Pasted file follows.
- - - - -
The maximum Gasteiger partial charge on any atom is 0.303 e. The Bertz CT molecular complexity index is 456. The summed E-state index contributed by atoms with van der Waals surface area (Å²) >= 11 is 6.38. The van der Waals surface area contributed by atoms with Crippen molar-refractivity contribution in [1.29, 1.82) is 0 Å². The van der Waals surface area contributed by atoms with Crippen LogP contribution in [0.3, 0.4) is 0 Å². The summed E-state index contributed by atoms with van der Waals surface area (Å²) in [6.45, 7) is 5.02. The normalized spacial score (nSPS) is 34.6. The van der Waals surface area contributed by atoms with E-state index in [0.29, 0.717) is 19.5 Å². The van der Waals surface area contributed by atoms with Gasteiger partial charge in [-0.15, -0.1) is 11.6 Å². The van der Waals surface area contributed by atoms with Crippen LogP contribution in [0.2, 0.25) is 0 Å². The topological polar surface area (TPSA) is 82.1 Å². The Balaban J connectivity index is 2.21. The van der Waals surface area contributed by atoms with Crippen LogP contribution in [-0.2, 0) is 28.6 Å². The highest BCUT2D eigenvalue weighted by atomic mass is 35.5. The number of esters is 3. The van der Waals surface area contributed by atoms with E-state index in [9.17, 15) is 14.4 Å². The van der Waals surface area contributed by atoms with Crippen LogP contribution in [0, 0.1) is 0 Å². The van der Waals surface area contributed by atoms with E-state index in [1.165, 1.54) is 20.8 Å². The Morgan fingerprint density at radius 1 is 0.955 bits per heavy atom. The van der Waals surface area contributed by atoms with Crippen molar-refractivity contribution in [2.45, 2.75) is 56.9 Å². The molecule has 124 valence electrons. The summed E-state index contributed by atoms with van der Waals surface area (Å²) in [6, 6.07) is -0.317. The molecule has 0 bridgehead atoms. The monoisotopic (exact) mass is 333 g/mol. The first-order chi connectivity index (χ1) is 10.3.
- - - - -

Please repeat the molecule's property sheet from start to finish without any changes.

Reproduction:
The maximum Gasteiger partial charge on any atom is 0.303 e. The Bertz CT molecular complexity index is 456. The summed E-state index contributed by atoms with van der Waals surface area (Å²) >= 11 is 6.38. The van der Waals surface area contributed by atoms with Crippen molar-refractivity contribution in [1.29, 1.82) is 0 Å². The van der Waals surface area contributed by atoms with Crippen LogP contribution in [0.3, 0.4) is 0 Å². The summed E-state index contributed by atoms with van der Waals surface area (Å²) in [6.45, 7) is 5.02. The normalized spacial score (nSPS) is 34.6. The van der Waals surface area contributed by atoms with E-state index in [0.29, 0.717) is 19.5 Å². The van der Waals surface area contributed by atoms with Gasteiger partial charge in [-0.15, -0.1) is 11.6 Å². The van der Waals surface area contributed by atoms with Crippen LogP contribution in [0.2, 0.25) is 0 Å². The topological polar surface area (TPSA) is 82.1 Å². The Balaban J connectivity index is 2.21. The van der Waals surface area contributed by atoms with Crippen LogP contribution in [-0.2, 0) is 28.6 Å². The highest BCUT2D eigenvalue weighted by atomic mass is 35.5. The number of esters is 3. The van der Waals surface area contributed by atoms with E-state index in [9.17, 15) is 14.4 Å². The van der Waals surface area contributed by atoms with Crippen LogP contribution in [0, 0.1) is 0 Å². The van der Waals surface area contributed by atoms with E-state index in [1.165, 1.54) is 20.8 Å². The Morgan fingerprint density at radius 1 is 0.955 bits per heavy atom. The van der Waals surface area contributed by atoms with Crippen molar-refractivity contribution in [2.45, 2.75) is 56.9 Å². The molecule has 124 valence electrons. The summed E-state index contributed by atoms with van der Waals surface area (Å²) in [6, 6.07) is -0.317. The molecule has 0 bridgehead atoms. The monoisotopic (exact) mass is 333 g/mol. The first-order chi connectivity index (χ1) is 10.3.